Sunday, August 28, 2011

Development or Charity

The Christian Obligation to Be Generous to the Poor
Of all the teachings of Jesus certainly laboring for the well being of the poor is of the most central. Any student of Jesus has to be struck by the ethic of sacrificial love and extravagant giving. Consider this teaching recorded in Luke 12:
29 And do not seek what you will eat and what you will drink, and do not keep worrying. 30 For all these things the nations of the world eagerly seek; but your Father knows that you need these things. 31 But seek His kingdom, and these things will be added to you. 32 Do not be afraid, little flock, for your Father has chosen gladly to give you the kingdom.33 “Sell your possessions and give to charity; make yourselves money belts which do not wear out, an unfailing treasure in heaven, where no thief comes near nor moth destroys. 34 For where your treasure is, there your heart will be also.
In my own contemplation of Jesus, one of the most compelling aspects of Jesus is that more than anyone else Jesus challenges me to serve the poor. Many other passages of the New Testament challenge the follower of Jesus concerning our obligation to generosity. 1 John 3:16-18 commands the Christians,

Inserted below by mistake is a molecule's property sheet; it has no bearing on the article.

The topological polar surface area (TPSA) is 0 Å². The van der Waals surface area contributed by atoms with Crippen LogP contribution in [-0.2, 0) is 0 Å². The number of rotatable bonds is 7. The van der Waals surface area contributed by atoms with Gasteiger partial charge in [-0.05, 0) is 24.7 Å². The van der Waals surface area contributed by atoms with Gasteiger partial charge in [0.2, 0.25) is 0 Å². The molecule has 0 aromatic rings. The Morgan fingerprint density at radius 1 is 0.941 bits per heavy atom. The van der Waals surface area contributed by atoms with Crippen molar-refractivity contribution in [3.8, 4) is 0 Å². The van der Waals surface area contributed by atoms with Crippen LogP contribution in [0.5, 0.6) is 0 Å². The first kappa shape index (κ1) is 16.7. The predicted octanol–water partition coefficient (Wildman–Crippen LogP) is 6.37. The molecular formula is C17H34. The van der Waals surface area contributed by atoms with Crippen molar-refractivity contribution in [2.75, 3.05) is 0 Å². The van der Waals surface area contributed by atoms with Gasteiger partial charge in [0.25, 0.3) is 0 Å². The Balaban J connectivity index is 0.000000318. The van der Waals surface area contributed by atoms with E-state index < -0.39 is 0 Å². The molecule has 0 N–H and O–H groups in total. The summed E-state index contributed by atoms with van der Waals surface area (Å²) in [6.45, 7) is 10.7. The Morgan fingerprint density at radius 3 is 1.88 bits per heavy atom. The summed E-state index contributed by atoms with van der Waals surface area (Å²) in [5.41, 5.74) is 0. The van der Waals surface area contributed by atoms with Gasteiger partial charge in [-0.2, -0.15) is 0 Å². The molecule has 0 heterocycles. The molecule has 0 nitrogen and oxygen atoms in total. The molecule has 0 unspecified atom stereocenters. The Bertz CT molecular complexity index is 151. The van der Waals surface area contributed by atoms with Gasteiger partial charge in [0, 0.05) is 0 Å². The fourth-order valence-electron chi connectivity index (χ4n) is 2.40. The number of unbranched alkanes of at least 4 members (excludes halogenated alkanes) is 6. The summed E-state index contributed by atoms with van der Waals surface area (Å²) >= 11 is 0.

16 We know love by this, that He laid down His life for us; and we ought to lay down our lives for the brethren. 17 But whoever has the world’s goods, and sees his brother in need and closes his heart against him, how does the love of God abide in him? 18 Little children, let us not love with word or with tongue, but in deed and truth.
Clearly, the Christian is to live by different set of values than those who are not followers of Jesus. As Christians, we are to use any discretionary resources to alleviate the suffering of others as opposed to our own luxury and pleasure. While we are called to serve the poor and suffering of the world, the question remains how ought we to go about doing this. 
Many churches have food pantries. Many churches give to emergency relief funds. Is this the limit of our obligation? Are we merely to give charity and supply for the destitute emergency needs.
While we are commanded as followers of Jesus to demonstrate our faith in the love of God by being generous, we are often troubled by the observation that often charity in the form of aid is ineffective. This observation that often charity might actually do harm is quite demotivating. The question of how we are to help and serve the destitute can be answered if we consider the difference between development and charity. 
To help understand the difference between development and charity or aid, I will make a few definitions. These definitions are not meant as being necessarily technically accurate but simply to be used as tools to help focus our efforts. 
By charity, I mean giving materially to meet the immediate needs of people. The food pantry is a great example of charity. Currently, the world is seeing a famine in the Horn of Africa which may be the worst of our generation. Certainly, in these situations charity is absolutely necessary. These people need emergency aid and to stand by and watch such suffering is cold and inhumane. Nonetheless, wisdom compels us to think deeper about what we can do to help poor communities.